# Circuit Theory/Decibels

This appendix page is going to take a deeper look at the units of decibels, it will describe some of the properties of decibels, and will demonstrate how to use them in calculations.

## DefinitionEdit

Decibels are, first and foremost, a power calculation. With that in mind, we will state the definition of a decibel:

The letters "dB" are used as the units for the result of this calculation. dB ratios are always in terms of watts, unless otherwise noted.

## Voltage CalculationEdit

now, another formula has been demonstrated that allows a decibel calculation to be made using voltages, instead of power measurements. We will derive that equation here:

First, we will use the power calculation and Ohm's law to produce a common identity:

Now, if we plug that result into the definition of a decibel, we can create a complicated equation:

Now, we can cancel out the resistance values (R) from the top and bottom of the fraction, and rearrange the exponent as such:

If we remember the properties of logarithms, we will remember that if we have an exponent inside a logarithm, we can move the exponent outside, as a coefficient. This rule gives us our desired result:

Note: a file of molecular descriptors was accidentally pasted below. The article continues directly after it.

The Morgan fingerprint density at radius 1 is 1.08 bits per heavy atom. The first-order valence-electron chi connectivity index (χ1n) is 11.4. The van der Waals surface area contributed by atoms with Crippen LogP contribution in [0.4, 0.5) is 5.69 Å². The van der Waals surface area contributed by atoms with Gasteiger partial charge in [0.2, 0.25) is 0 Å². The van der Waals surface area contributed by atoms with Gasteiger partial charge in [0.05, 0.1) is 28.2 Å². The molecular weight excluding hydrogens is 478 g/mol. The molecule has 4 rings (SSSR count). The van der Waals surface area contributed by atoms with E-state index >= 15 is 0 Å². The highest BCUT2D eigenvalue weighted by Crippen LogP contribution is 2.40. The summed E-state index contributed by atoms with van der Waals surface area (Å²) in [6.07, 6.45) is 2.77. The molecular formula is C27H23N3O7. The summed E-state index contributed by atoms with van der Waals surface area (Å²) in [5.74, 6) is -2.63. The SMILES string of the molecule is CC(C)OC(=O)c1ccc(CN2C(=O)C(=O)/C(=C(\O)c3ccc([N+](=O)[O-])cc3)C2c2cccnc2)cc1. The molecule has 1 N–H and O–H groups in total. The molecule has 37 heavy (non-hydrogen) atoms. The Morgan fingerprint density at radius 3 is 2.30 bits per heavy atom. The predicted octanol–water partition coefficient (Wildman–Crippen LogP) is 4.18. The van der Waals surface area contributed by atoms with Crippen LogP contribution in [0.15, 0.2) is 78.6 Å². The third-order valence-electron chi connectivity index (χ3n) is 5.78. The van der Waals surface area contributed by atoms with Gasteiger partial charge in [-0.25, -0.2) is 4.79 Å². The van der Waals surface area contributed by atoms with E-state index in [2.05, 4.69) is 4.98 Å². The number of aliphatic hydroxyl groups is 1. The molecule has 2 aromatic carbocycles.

## Inverse CalculationEdit

It is a simple matter of arithmetic to find the inverse of the decibel calculation, so it will not be derived here, but stated simply:

## Reference UnitsEdit

Now, this decibel calculation has proven to be so useful, that occasionally they are applied to other units of measurement, instead of just watts. Specifically, the units "dBm" are used when the power unit being converted was in terms of milliwatts, not just watts. Let's say we have a value of 10dBm, we can go through the inverse calculation:

Likewise, let's say we want to apply the decibel calculation to a completely unrelated unit: hertz. If we have 100 Hz, we can apply the decibel calculation:

If no letters follow the "dB" label, the decibels are referenced to watts.

## Decibel ArithmeticEdit

Decibels are ratios, and *are not real numbers*. Therefore, specific care should be taken not to use decibel values in equations that call for gains, unless decibels are specifically called for (which they usually aren't). However, since decibels are calculated using logarithms, a few principles of logarithms can be used to make decibels usable in calculations.

### MultiplicationEdit

Let's say that we have three values, **a** **b** and **c**, with their respective decibel equivalents denoted by the upper-case letters **A** **B** and **C**. We can show that for the following equation:

a = b c

That we can change all the quantities to decibels, and convert the multiplication operations to addition:

A = B + C

### DivisionEdit

Let's say that we have three values, **a** **b** and **c**, with their respective decibel equivalents denoted by the upper-case letters **A** **B** and **C**. We can show that for the following equation:

a = b / c

Then we can show through the principals of logarithms that we can convert all the values to decibels, and we can then convert the division operation to subtraction:

A = B - C